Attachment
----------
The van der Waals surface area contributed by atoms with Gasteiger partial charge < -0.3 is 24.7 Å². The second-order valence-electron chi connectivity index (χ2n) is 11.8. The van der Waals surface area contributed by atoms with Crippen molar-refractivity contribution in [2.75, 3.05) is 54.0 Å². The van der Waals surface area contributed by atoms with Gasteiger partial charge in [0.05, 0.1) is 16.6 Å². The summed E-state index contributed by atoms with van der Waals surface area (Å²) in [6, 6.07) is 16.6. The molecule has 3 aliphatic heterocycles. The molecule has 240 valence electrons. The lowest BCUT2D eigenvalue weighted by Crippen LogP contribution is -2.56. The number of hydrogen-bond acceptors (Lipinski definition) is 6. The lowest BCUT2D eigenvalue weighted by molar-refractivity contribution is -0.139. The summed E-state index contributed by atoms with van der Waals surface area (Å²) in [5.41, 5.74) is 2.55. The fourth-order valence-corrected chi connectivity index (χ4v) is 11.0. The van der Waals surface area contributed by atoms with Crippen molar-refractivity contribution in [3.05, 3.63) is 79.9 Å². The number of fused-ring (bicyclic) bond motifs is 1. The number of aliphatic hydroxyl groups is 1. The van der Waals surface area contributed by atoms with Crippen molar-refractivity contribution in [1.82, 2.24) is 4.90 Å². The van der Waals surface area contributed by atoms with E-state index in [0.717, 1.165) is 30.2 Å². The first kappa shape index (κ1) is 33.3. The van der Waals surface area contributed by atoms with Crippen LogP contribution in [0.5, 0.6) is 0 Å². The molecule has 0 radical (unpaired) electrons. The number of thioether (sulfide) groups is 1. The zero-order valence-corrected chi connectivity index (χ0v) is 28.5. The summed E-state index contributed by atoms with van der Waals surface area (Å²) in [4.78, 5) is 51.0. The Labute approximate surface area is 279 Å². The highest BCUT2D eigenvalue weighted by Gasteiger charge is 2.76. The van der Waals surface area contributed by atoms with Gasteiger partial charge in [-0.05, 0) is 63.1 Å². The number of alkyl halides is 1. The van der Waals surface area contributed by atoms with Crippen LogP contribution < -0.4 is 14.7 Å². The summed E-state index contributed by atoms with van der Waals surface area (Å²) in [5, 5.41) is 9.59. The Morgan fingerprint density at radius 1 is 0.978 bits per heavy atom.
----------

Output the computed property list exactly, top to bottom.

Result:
The van der Waals surface area contributed by atoms with Gasteiger partial charge < -0.3 is 24.7 Å². The second-order valence-electron chi connectivity index (χ2n) is 11.8. The van der Waals surface area contributed by atoms with Crippen molar-refractivity contribution in [2.75, 3.05) is 54.0 Å². The van der Waals surface area contributed by atoms with Gasteiger partial charge in [0.05, 0.1) is 16.6 Å². The summed E-state index contributed by atoms with van der Waals surface area (Å²) in [6, 6.07) is 16.6. The molecule has 3 aliphatic heterocycles. The molecule has 240 valence electrons. The lowest BCUT2D eigenvalue weighted by Crippen LogP contribution is -2.56. The number of hydrogen-bond acceptors (Lipinski definition) is 6. The lowest BCUT2D eigenvalue weighted by molar-refractivity contribution is -0.139. The summed E-state index contributed by atoms with van der Waals surface area (Å²) in [5.41, 5.74) is 2.55. The fourth-order valence-corrected chi connectivity index (χ4v) is 11.0. The van der Waals surface area contributed by atoms with Crippen molar-refractivity contribution in [3.05, 3.63) is 79.9 Å². The number of fused-ring (bicyclic) bond motifs is 1. The number of aliphatic hydroxyl groups is 1. The van der Waals surface area contributed by atoms with Crippen molar-refractivity contribution in [1.82, 2.24) is 4.90 Å². The van der Waals surface area contributed by atoms with E-state index in [0.717, 1.165) is 30.2 Å². The first kappa shape index (κ1) is 33.3. The van der Waals surface area contributed by atoms with Crippen LogP contribution in [0.5, 0.6) is 0 Å². The molecule has 0 radical (unpaired) electrons. The number of thioether (sulfide) groups is 1. The zero-order valence-corrected chi connectivity index (χ0v) is 28.5. The summed E-state index contributed by atoms with van der Waals surface area (Å²) in [4.78, 5) is 51.0. The Labute approximate surface area is 279 Å². The highest BCUT2D eigenvalue weighted by Gasteiger charge is 2.76. The van der Waals surface area contributed by atoms with Gasteiger partial charge in [-0.05, 0) is 63.1 Å². The number of alkyl halides is 1. The van der Waals surface area contributed by atoms with Crippen LogP contribution < -0.4 is 14.7 Å². The summed E-state index contributed by atoms with van der Waals surface area (Å²) in [5, 5.41) is 9.59. The Morgan fingerprint density at radius 1 is 0.978 bits per heavy atom.